From an undisclosed location inside Iraq, speaking over a barely audible satellite phone, Hatem Mukhlis, one of the leaders of the Iraqi opposition whose father was executed by Hussein, became emotional.
"I'm thinking about my dad, I'm thinking about all the people killed by Saddam, and I feel so proud to do something about it," Mukhlis said. "And here we are today, we are catching the fruit."
Catching the fruit, though, won't be so easy. Neither is it so simple to gauge the direction of the Bush administration.
Senior US officials, to a much greater degree than the Clinton administration, are split into two groups, one unilateralist and the other multilateralist, with daily tugs of war determining outcomes.
Deputy Secretary of State Richard L. Armitage, asked in an interview yesterday about who will have final say in Iraq's reconstruction, said, "Clearly we need to indicate that we're not unilateralists, that we do desire to work in concert with other like-minded nations and that we understand this is a process where one nation doesn't get the entire say."
But other powerful forces in the administration have repeatedly said that the United States should retain ultimate say on most matters.
One test will be the composition of the interim Iraqi government and whether the United Nations will play a major role.
"The key to this whole process is to legitimize the success of the new Iraqi regime," said Mark J. Tavlarides, an international consultant at Van Scoyoc Associates in Washington and a former National Security Council official in the Clinton administration. "US policy will focus on getting the Arab world to legitimize that regime, and once that happens, a lot will fall into place."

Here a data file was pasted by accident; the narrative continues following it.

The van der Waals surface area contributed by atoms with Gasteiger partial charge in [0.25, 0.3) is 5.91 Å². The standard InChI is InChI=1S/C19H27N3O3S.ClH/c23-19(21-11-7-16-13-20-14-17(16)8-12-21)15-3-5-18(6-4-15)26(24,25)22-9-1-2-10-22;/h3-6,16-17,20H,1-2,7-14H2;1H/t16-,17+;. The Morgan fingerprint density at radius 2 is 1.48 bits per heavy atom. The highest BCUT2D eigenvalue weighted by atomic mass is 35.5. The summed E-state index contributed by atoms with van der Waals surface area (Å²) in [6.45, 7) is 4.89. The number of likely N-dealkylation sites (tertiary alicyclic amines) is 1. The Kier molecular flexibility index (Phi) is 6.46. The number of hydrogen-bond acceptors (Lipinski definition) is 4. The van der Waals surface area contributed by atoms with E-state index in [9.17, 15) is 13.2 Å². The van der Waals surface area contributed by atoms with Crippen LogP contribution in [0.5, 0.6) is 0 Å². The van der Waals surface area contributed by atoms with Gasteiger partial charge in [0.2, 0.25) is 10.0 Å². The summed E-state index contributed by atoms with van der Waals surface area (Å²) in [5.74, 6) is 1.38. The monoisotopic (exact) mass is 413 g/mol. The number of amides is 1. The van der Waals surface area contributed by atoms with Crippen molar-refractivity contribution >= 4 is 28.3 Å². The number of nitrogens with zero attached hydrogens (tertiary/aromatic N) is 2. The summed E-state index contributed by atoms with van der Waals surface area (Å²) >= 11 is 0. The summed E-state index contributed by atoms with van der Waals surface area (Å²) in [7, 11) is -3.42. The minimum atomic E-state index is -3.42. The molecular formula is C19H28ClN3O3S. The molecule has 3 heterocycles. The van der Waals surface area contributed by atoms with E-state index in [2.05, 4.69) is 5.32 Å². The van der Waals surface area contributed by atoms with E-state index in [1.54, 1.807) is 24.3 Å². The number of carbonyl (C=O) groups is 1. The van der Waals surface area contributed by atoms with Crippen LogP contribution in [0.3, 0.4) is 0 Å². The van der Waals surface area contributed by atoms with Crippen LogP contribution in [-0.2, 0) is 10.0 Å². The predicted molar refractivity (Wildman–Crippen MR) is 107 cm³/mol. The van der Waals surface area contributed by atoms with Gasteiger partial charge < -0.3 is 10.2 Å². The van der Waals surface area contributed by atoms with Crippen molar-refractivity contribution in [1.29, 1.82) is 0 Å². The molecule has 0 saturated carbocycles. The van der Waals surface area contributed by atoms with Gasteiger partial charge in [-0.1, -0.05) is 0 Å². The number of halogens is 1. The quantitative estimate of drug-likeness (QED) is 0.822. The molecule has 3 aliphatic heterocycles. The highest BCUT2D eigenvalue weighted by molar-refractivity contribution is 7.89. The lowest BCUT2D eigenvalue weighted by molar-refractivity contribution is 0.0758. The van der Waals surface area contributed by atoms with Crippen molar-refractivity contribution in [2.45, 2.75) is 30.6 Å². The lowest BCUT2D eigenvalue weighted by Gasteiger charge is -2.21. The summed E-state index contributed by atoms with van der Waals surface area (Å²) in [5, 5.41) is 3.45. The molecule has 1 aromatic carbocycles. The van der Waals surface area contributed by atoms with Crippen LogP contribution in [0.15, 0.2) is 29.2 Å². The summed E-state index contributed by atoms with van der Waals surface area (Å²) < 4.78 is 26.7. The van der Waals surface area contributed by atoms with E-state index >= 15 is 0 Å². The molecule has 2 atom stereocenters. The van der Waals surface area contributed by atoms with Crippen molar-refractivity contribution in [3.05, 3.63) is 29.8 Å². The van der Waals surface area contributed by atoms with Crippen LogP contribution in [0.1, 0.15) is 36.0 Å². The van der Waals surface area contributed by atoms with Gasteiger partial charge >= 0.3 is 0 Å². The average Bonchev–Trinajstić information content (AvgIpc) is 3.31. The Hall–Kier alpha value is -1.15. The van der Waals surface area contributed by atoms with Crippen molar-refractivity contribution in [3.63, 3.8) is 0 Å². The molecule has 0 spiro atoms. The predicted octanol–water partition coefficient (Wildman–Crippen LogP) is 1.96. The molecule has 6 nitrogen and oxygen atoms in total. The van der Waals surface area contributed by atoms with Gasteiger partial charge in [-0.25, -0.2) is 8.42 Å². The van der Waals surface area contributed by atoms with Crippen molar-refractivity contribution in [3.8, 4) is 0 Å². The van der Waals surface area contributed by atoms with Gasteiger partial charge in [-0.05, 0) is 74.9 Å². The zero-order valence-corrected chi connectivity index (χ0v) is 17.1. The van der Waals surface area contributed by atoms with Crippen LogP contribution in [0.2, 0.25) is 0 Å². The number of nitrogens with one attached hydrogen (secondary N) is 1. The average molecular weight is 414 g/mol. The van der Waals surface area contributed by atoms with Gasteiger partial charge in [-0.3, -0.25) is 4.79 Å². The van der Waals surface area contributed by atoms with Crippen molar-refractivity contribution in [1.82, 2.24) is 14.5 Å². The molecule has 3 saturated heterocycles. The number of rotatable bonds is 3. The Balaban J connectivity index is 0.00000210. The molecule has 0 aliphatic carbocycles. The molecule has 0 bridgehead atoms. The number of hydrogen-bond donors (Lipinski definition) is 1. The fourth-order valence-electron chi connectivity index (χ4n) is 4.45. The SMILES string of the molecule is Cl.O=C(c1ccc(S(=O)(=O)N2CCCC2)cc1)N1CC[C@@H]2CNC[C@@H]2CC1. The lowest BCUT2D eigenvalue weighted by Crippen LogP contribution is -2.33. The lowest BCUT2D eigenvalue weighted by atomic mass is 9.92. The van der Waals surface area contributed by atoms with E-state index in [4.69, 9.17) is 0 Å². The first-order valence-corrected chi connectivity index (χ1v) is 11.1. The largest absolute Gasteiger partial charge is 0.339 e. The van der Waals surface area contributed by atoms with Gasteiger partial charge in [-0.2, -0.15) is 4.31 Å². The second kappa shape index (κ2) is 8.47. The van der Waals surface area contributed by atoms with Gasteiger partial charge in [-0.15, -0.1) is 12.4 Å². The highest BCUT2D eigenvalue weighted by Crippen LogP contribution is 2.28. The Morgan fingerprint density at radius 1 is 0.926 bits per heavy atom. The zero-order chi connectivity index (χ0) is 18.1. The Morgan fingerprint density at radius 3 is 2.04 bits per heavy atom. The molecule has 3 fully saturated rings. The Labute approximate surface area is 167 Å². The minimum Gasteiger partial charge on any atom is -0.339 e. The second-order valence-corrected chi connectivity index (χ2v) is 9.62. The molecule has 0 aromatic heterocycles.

Several other short-term problems confront them: finishing the fight in Baghdad and the north; finding Hussein, his two sons, and other regime leaders; searching for weapons of mass destruction; and keeping Turkey on the sidelines.
Anger runs high throughout the Arab world on the number of civilian casual ties in the war, and if humanitarian supplies are delayed and lead to more casual ties, anti-US fervor could once again erupt, disrupting the political deal-making, analysts said.
In Amman, Jordan, Melanie Zipperer, a spokeswoman for the World Health Organization, said her agency was urgently negotiating with private companies to drive medical supplies to hospitals in Baghdad.
"It's critical, especially in the hospitals, if you think about the number of casual ties and the electricity and water outages," she said. "How can you do a surgery without strong enough anesthetics and when you have to carry water from one floor to the other, and use candlelight to do operations?"
At the State Department yesterday, Armitage expressed optimism about security in Iraq, saying "the fractious behavior that you witnessed in Basra, and to some extent in Baghdad, will settle down."
Farrar, the former US military official, wasn't so sanguine.
"The military does not have time right now to provide security to aid convoys," he said.
"The hard stuff on the side of fighting is just getting started. When you are fighting, you can kill the guy," Farrar added. "When you get lawlessness and looters, you can't do anything to them. And people in Iraq aren't policing themselves."
John Donnelly can be reached at firstname.lastname@example.org.